Friday, April 19, 2024

All Against All

Author: Vali Nasr

Affiliation: Johns Hopkins School of Advanced International Studies (SAIS)

Organization/Publisher: Foreign Affairs

Date/Place: January/February 2022/USA

Type of Literature: Analysis

Word Count: 4141



Keywords: Sectarianism, Sunnism, Shia, Turkey, Middle East, USA, and Islam



After winning the presidency, Biden had a clear-cut global policy: “end the forever wars and focus on the China threat”. In doing so, the US has created a dangerous political vacuum that will be filled with the sectarian rivalries that the US previously exploited and magnified. The author’s main focus is the multi-level rivalry in the power struggle between Sunni powers (Gulf monarchies, Turkey) and Tehran. The article illustrates the manifestations of this struggle in different countries, stressing how Israel is putting Washington and Tehran on a collision course. Meanwhile, Russia and China are eyeing the Middle East as the US retreats. Both sides in the Sunni-Shiite conflict have weaponized religion in pursuit of power—not theological correctness—as those identities shape political allegiance. The article notes that the Iraq War has undone the delicate balance, which was Washington’s best strategy for the Middle East in the author’s view. Iran capitalized on the war to expand its influence through a network of armed proxies. To the Arabs, it seemed that the US was implicitly blessing Iran’s hegemony in the Middle East, particularly after Obama’s nuclear deal and his unwillingness to topple the Assad regime. Paradoxically, however, the nuclear deal was a force that limited Iran’s influence, where Tehran relies on its nuclear deterrent to protect its proxies as both grow hand-in-hand. Further, Trump’s aggressiveness consolidated the hardliners in Tehran. The author believes that sectarian tensions are far from over. The article sheds light on the volatile dynamics in Syria (Idlib, Kurdish-controlled areas), Iraq (recent elections, Sadr’s growing influence), Lebanon (Hezbollah’s grip of the state and a disgruntled Sunni and Christian population), and Yemen, which all have been grounds for a proxy war as mentioned earlier. The author outlines options available for the Sunni bloc to counterweight Tehran, one of which is the recent rapprochement between Ankara and the Gulf monarchies. Arab Sunnis have maintained better relationships with Washington and Tel-Aviv. On the other hand, Ankara has been more competent in its handling of Tehran. Ankara has stronger regional influence in Syria, Iraq, Lebanon, and Afghanistan. Further, Ankara has warmer relations with Tehran than Arab Sunnis. The article concludes by stressing that as the first and most important step, Washington needs to end the standoff with Tehran, and to actually work on an arrangement that discourages tensions and allows order in the Middle East.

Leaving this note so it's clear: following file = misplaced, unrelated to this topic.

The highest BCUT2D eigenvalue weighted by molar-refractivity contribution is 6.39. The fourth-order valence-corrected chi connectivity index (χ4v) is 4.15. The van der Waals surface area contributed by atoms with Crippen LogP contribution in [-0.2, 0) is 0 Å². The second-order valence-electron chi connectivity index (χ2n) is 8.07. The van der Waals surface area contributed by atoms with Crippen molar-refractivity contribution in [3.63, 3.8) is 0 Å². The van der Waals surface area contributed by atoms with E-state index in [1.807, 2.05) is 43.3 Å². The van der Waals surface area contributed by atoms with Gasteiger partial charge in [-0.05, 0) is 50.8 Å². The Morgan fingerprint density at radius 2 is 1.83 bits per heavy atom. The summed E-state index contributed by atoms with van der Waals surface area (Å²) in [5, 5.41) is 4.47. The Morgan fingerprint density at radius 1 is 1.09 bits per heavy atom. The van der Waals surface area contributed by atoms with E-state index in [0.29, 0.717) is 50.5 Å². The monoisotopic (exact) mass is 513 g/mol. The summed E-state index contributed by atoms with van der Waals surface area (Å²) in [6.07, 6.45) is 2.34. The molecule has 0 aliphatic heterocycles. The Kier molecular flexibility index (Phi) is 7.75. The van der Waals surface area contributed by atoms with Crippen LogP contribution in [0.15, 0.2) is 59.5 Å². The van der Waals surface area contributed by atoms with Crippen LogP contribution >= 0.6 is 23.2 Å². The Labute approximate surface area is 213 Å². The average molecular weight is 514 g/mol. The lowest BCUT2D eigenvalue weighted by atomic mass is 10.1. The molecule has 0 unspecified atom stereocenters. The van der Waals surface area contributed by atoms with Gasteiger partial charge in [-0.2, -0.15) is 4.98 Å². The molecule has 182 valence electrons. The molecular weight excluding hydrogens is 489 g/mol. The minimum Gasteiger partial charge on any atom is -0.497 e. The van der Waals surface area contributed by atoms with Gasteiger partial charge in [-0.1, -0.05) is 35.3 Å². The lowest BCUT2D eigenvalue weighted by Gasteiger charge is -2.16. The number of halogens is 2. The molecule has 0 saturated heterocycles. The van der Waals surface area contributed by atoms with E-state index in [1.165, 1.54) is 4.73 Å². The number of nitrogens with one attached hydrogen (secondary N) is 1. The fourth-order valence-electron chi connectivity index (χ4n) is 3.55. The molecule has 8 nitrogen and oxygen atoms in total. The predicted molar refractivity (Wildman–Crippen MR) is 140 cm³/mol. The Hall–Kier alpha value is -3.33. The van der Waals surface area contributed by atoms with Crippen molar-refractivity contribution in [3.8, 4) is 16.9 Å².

Critical Commentary: 

The article illustrates the US power vacuum left by its sudden withdrawal after it agitated tensions in the region. However, the analysis is one-sided and one-dimensional as it focuses on Sunni extremism, when Shiite extremism has been responsible for far more bloodshed and chaos. The author also ignores the roots of Sunni extremism that have a lot to do with corruption, authoritarianism, and statecraft.  Moreover, the article fails to give meaningful recommendations as to what Washington should do besides simply reviving the Iran nuclear deal.


By: Hamza Emir, CIGA Research Intern



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